For a successful divorce—oxymoron, I know—decide with all the self-awareness you can muster the least damaging path, emotionally and financially, for you, your spouse, and children, if applicable, to reach the end of this road as healthy and whole as possible. This can look vastly different for different families and that indeed is the point.
1) Process before particulars.
Often clients come in intent on hashing out who gets the silverware or picks up the kids after school. They want to talk 401K and whether they should sell the house or consider joint custody. It’s not that these aren’t central items worthy of extensive discussion, but the first decision lies in the how. The process is key.
It used to be that when you walked into a divorce lawyer’s office, the choice regarding the process was made for you: one option, litigation. As time went on, a choice arose through the ashes on the courtroom floor: mediation. A step in the right direction. Still, the divorce court carnage continued, especially for couples with children, even utilizing mediation measures. Out of this stark reality emerged a new, less combative, more evolved alternative in the early eighties: collaborative divorce.
The collaborative has gained significant traction in the last decade, with Texas leading the way. Collaborative divorce is a “team-based” approach that involves a lawyer for each client, as well as mental health and a financial professional—both neutral participants with the goal of helping clients, along with their attorneys, reach agreements that stick. The decree is ultimately crafted through joint meetings with all parties without entering a courtroom. A judge does not hand down a ruling. Both parties agree to the terms of the settlement. The process is private. It’s not for everyone, but anyone considering divorce should know about it.
Appreciate in the beginning the very distinct choices regarding the process—that there is indeed a choice—and choose to bear in mind how it will likely affect the players in your situation. Select honestly what will serve your family best in the long run.
And be realistic: if your soon to be ex is incapable of listening or compromising (or if you are), acknowledge it and determine workability; collaboration may be viable. Regardless of which you choose, determine the process first.
2) Professionals help.
Get the amount of assistance you need. No more, no less. This is no time for pride or penny-pinching.
Convinced you can have a quick do-it-yourself divorce and save a bundle—negotiate without the aid of an attorney—create with your soon to be ex an equitable settlement you both find acceptable? Maybe you are that couple. It’s possible. But not likely.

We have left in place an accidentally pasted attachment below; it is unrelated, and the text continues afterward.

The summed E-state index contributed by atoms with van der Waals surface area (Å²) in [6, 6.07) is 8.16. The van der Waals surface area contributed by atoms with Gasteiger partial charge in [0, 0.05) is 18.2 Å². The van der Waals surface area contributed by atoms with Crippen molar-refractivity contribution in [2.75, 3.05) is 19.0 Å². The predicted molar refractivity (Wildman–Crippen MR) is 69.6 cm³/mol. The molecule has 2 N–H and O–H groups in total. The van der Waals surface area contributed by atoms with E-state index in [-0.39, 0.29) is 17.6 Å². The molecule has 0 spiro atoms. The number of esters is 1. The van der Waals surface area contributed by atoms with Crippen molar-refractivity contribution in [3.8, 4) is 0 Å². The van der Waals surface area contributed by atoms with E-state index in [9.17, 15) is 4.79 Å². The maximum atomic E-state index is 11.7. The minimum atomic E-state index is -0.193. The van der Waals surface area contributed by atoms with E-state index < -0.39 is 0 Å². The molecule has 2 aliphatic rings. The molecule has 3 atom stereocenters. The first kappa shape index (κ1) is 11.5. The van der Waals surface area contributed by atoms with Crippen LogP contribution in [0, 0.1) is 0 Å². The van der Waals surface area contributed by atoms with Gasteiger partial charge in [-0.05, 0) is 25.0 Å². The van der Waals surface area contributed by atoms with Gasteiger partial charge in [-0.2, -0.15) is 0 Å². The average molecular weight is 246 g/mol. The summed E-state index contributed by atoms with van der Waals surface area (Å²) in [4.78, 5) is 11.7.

Considering the financial situation or parenting plan becomes infinitely harder when you’re stuck in the middle. Subjectivity is unavoidable. An objective professional such as an attorney, financial planner, or therapist won’t be a miracle worker, but he or she will be impartial, trained, and experienced. Ironically, many couples come in believing that litigation will yield a better outcome. This is rarely true.
The enormous financial, emotional cost of a divorce played out in court is often unforeseeable and cannot be estimated until the damage is done. You are more likely to fare better—financially and otherwise—by trusting your best selves and paying the investment upfront. There’s no way around but through.
Acknowledging a mental health or substance issue that must be addressed can be grueling. Retainers are painful to pay, no question. But coming out on the other side of litigation without spending that same money or emotional equity you put up initially, usually exponentially more, is rare. You cannot do a divorce on layaway.
3) Communication and negotiation are key.
Even if you’ve hired the attorney and/or other professional(s) to walk you through, your ability to be direct, fair, and decent (regardless of perceived hurt caused to you or your children) is paramount.
Divorce does not end the relationship you have with your ex—especially if you have children—it just changes it.
Dream if you must, but you do not get to disappear into the sunset after the decree is signed and never deal with your ex again (not without significant repercussions; children have long memories). Therefore, why not do everything you can during these painful proceedings to become better skilled in negotiation and communication? You might surprise yourself.
You can choose to learn how to let these concepts work for instead of against you. Not only will it make moving forward after divorce less bleak, but it will also likely keep the time and cost down during divorce if you engage with your family’s ultimate welfare in mind.
4) Last Stop: Litigation.
In light of 1-3, if at all possible, avoid litigation. Suck it up. Turn the other cheek. Be a better person. Insert favorite metaphor.
The litigation model pits one side against the other, awards who can reveal most convincingly the ugliest, most shameful, dark mistakes in the light of a pitiless courtroom. Regardless of how badly you want to humiliate your lying cheating ex, know the judge has heard it all before and then some. What has shocked you to the core will not surprise anybody. It will not procure a win. It will keep you stuck.
And you will pay for indulging yourself. For every bit of discovery, response to an interrogatory, court hearing, ruling…for what? For your day in court, a judge who has seen it all before and will, all told, spend two to five hours tops deciding your family’s future.
A judge can at best get an outline of you and your situation—not because he or she is not competent, but because that is the litigation model in family law–so make sure it’s the only way.